Strategic Culture

A Russian-US summit will take place on July 16 in Helsinki. No breathtaking breakthroughs are looming. This event will be quite different from Richard Nixon’s historic visit to the USSR in 1972, when three major security agreements were signed. There is a wide gap between what the leaders want to achieve and what they can really do, other than exchange pleasantries, make a few jokes, slap each other’s shoulders, and shake hands for the cameras. But despite all the deep divisions on many issues, the tensions that are running high, the negative attitude of the US Congress toward Moscow, and the other factors that cloud that relationship, the planned summit could produce concrete and tangible results, contrary to what is generally believed.

If history is any guide, dividing the agenda into “baskets” makes sense. It made the 1975 Helsinki Act possible. One basket should include problems that are of fundamental importance but with solutions that still look fairly distant. Another one could hold the problems for which some success could be achieved right now or in the near future. The third one should be left for miscellaneous issues that require some discussion. Some of those might pop up randomly.

The first basket could include the New START, the INF Treaty, Russia-NATO relations, the problems related to the 50th anniversary of the Non-Proliferation Treaty on July 1, and also other arms-control issues that need to be addressed to prevent backsliding toward an unfettered race and dangerous confrontation. There are some areas where agreement can be reached, but ratification is normally a very complicated and time-consuming procedure. We need to remember the positive experience of the Presidential Nuclear Initiatives (PNIs) and make practical use of it. Progress on arms control is critical for the overall improvement of the bilateral relationship. It is not normal to have a situation in which the major agreements appear to have one foot in the grave and this needs to be changed. If a dialog on arms control were revived, one could say the meeting had been a big step forward.

The time is right for the parties to begin talks on easing the tensions that have been ramped up by the US ballistic missile defense plans in Europe. Mutually-agreed verification measures could be prepared for consideration by experts, if the leaders told them to sit at the round table and start working. A dialog on cybersecurity could be launched at the level of working groups. The presidents could exchange opinions about ways to gradually end the sanctions war.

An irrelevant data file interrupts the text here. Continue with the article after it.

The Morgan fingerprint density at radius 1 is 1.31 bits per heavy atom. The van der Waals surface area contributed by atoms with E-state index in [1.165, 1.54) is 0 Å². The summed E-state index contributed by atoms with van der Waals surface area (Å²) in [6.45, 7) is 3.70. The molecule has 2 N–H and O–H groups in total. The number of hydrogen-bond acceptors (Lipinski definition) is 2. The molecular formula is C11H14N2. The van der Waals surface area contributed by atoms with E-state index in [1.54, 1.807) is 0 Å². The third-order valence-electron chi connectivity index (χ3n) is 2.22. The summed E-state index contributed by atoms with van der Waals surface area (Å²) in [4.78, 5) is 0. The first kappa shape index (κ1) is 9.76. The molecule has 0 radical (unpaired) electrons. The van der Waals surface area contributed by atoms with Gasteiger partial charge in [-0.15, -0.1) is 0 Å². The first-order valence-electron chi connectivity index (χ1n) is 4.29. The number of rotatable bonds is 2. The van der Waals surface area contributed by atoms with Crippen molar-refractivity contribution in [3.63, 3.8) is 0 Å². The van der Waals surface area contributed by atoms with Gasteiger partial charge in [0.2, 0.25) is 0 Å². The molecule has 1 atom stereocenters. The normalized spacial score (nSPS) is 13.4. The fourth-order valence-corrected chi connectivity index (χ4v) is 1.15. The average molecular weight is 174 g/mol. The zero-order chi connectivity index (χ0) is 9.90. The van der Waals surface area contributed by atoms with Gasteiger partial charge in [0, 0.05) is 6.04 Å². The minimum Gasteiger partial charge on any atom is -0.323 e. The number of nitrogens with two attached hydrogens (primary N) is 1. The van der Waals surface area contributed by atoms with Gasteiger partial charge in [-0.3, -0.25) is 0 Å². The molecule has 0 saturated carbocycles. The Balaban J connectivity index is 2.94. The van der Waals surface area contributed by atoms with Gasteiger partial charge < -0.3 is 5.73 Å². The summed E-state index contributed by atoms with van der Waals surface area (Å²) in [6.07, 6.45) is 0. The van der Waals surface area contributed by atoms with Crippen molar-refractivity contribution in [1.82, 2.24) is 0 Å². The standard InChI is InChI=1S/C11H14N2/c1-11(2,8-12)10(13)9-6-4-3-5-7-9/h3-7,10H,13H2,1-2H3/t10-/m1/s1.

The second basket should include the revival of the Incidents at Sea Agreement (INCSEA) and the Agreement on the Prevention of Dangerous Military Activities. Those two accords that seem to be somewhat forgotten nowadays have proven their effectiveness and constitute a legal basis that can be built upon. The presidents could confirm the validity of those historic agreements and pledge compliance with them, in order to avoid the sparks that can start big fires — a scenario that must be avoided at any cost.

The parties could pledge to remain faithful to the 1997 NATO-Russia Founding Act, especially the provision that keeps the parties from deploying substantial forces in the proximity of each other’s borders. The US could agree to suspend those activities in Europe that are viewed by Moscow as provocations and preparatory steps for a military intervention. In return, Russia could abstain from deploying some weapons systems that could hit American assets on the US continent. The presidents could agree to become more transparent when preparing for military exercises. They could also limit their scope. Some confidence-building measures could be agreed on within the bilateral format, which could be added to the Vienna Document.

Obviously, the agenda will include Syria. This is an issue that needs to be discussed very candidly behind closed doors. It’s important to understand what goals each side is trying to achieve and see if the existing divergences could be narrowed. The presidents could agree not to take steps to do anything that would aggravate the situation in Ukraine. If no agreement about what to do next seems imminent, the problem could be set aside for the time being.

The leaders could agree to revitalize their bilateral contacts at various levels, including between working groups, NGOs, experts, scholars, lawmakers, businesses, etc. Two-way contacts are vital for moving forward, especially if they touch on arms control or other security-related issues. The number of diplomats stationed in each country, which fell after the wave of expulsions, could be increased, making embassy and consular services more efficient, and steps to move in this direction could also be approved at the meeting.

The third basket could include a preliminary exchange of views on potential bilateral cooperation in Libya and an exploration of ways to spur bilateral economic and cultural projects. Launching negotiations on avoiding a military standoff in the Arctic could help create a much better environment. This problem may not seem as urgent as some other security issues, but a better understanding of each other’s intentions would promote overall progress in the relationship. The prospects for joint space programs should also be studied.

Vladimir Putin and Donald Trump have a good basis, such as their personal chemistry, to build on. There are no magic wands they could wave to make the fundamental problems that divide the two countries disappear, but they can turn the tide and start making step-by-step progress here and there. As a result, the two nations would be involved in dialog rather than confrontation.